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Colors 85 - Going to market


Treviso, Autumn 2012. Ever since the fall of the Berlin Wall in 1989, the free market has dominated the world. Today we can buy and sell, lend and borrow, invest and trade from one end of the planet to the other like never before.

It is exciting, and dangerous. Hedge funds and Nasdaq, outsourcing and money laundering, inflation, stagflation and junk bonds: the more the market grows and evolves, the easier it becomes to get lost in it.

To find our bearings, COLORS has gone to market: from the Alaba used-electronics market in Nigeria to the marriage market in People’s Square, Shanghai; from Tirumala Temple’s hair auction in India to a bank that uses cheese as collateral for cash in northern Italy.

COLORS 85 - GOING TO MARKET is a journey through weights and scales, coins, customers, products and merchants, in pursuit of the invisible thread that links Wall Street to Main Street in one chaotic, irresistible global market.

The Line of Control in Kashmir is a military boundary on the border between India and Pakistan. Until a few years ago, it was impassable. But in 2005, an earthquake opened a thoroughfare, and with the approval of the two governments, a shuttle service was set up to reunite families once-divided by the border. Three years later, a transnational bartering system was organised, with hard and fast rules: only twenty-one products, four days a week, no more than fifty trucks a day (in both directions), no taxes (given that neither state recognises the border as official) and no cash, because the two governments could never agree on the currency to be used. Today this moneyless cross-border trade is worth the equivalent of 120 million dollars a year.

In Togo, one-third of inhabitants turn to voodoo when traditional medicine is no longer effective. At the Akodessewa Fetish Market in Lomé, stacks of monkey skulls and leopard heads are displayed proudly on wooden shelves. Akodessewa is famous for the variety and quality of its goods, and the faithful come from as far away as Congo to find a solution to the widest variety of problems: infertility, malaria, AIDS, relationship troubles or financial difficulties. The body of a tortoise costs 12,000 CFA ($USD 24), that of a baboon complete with eyes and skin, 65,000 CFA ($USD 129) and an elephant’s foot, 150,000 CFA ($USD 300). The effects of many of the ingredients prescribed by the loas, or spirits, are mostly secret. Only a few are well-known: monkey improves memory, gorilla gives strength, and chameleon brings good luck in business.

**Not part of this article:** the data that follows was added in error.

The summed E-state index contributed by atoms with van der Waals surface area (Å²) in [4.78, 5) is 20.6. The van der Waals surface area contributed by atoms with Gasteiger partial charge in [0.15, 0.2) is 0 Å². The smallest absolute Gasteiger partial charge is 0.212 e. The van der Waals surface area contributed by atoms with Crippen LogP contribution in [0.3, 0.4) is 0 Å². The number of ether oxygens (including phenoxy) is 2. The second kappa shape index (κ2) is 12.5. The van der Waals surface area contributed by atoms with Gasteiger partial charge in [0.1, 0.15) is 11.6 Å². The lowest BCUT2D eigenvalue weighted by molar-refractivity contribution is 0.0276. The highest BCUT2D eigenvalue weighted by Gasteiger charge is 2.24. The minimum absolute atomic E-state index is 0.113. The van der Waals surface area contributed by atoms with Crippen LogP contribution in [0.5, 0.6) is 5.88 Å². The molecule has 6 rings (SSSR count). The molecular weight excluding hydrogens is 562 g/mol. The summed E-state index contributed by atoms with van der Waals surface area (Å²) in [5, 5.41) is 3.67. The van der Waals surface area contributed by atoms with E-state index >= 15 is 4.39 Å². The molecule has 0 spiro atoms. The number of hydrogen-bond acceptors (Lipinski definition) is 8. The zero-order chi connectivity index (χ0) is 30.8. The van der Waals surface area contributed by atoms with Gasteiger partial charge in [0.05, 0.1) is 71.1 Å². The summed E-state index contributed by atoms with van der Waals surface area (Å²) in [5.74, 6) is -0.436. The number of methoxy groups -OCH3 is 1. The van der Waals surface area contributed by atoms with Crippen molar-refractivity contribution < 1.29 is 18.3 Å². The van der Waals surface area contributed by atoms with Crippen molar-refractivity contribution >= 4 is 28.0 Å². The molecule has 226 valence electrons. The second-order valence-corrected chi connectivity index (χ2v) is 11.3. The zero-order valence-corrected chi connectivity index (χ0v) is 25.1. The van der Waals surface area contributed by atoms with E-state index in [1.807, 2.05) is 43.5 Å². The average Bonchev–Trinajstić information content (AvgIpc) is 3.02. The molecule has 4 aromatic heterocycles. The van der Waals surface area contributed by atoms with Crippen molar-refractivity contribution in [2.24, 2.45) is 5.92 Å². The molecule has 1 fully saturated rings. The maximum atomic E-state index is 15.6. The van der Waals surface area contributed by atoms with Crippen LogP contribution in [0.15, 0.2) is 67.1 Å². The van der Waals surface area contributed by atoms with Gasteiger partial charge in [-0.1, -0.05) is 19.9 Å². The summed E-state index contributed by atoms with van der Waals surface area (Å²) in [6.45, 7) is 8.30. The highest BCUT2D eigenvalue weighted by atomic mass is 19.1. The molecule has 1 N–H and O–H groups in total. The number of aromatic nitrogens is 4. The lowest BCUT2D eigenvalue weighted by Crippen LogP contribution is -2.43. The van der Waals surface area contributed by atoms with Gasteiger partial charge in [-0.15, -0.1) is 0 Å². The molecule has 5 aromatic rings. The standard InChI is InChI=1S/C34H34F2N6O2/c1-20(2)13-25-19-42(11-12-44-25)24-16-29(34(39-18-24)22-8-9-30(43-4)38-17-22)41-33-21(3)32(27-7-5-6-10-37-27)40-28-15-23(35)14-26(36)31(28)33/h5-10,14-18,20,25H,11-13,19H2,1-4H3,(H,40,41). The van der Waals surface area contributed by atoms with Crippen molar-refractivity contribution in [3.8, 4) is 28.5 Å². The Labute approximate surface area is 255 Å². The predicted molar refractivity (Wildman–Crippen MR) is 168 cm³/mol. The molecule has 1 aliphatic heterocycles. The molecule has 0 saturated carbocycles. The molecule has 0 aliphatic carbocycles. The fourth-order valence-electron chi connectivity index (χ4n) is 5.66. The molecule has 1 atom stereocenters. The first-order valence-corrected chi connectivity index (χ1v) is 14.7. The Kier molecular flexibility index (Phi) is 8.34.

Each day at the Indian temple of Venkateswara, the supreme lord of the mountain, in Tirumala, India, 10,000 people get their heads shaved by one of the temple’s 500 barbers. For many Hindu pilgrims, the haircut is a mystical experience. In exchange for their locks, they will receive the protection of Lord Venkateswara, and be freed of their pecuniary debts. But when the hair falls to the temple floor, the sacred gives way to the pragmatic. The locks are collected, stored in large steel bins, washed and sorted by length and quality. Twice a year, they are auctioned. The sold hair is mainly exported to China, the United States and the United Kingdom, where it is used to make extensions and wigs. Last year, due to fears that hair-buyers were forming a consortium to control prices, the temple abandoned its traditional open auction process, and opted instead to sell the hair online, using a secret offers method. So far, the change in strategy has proven extremely profitable: in 2011, the temple distributed 561 tons of hair, for a total of 2 billion RS ($USD 36.9 million).

COLORS is a quarterly magazine sold internationally, and published in six bilingual editions (English+Italian, French, Spanish, Korean, Chinese and Portuguese). It was established in 1991 under the editorship of Oliviero Toscani and Tibor Kalman, driven by the belief that diversity is positive and that all cultures are equal in value. Today COLORS is part of the publishing activity of FABRICA, Benetton Group’s communication research centre.


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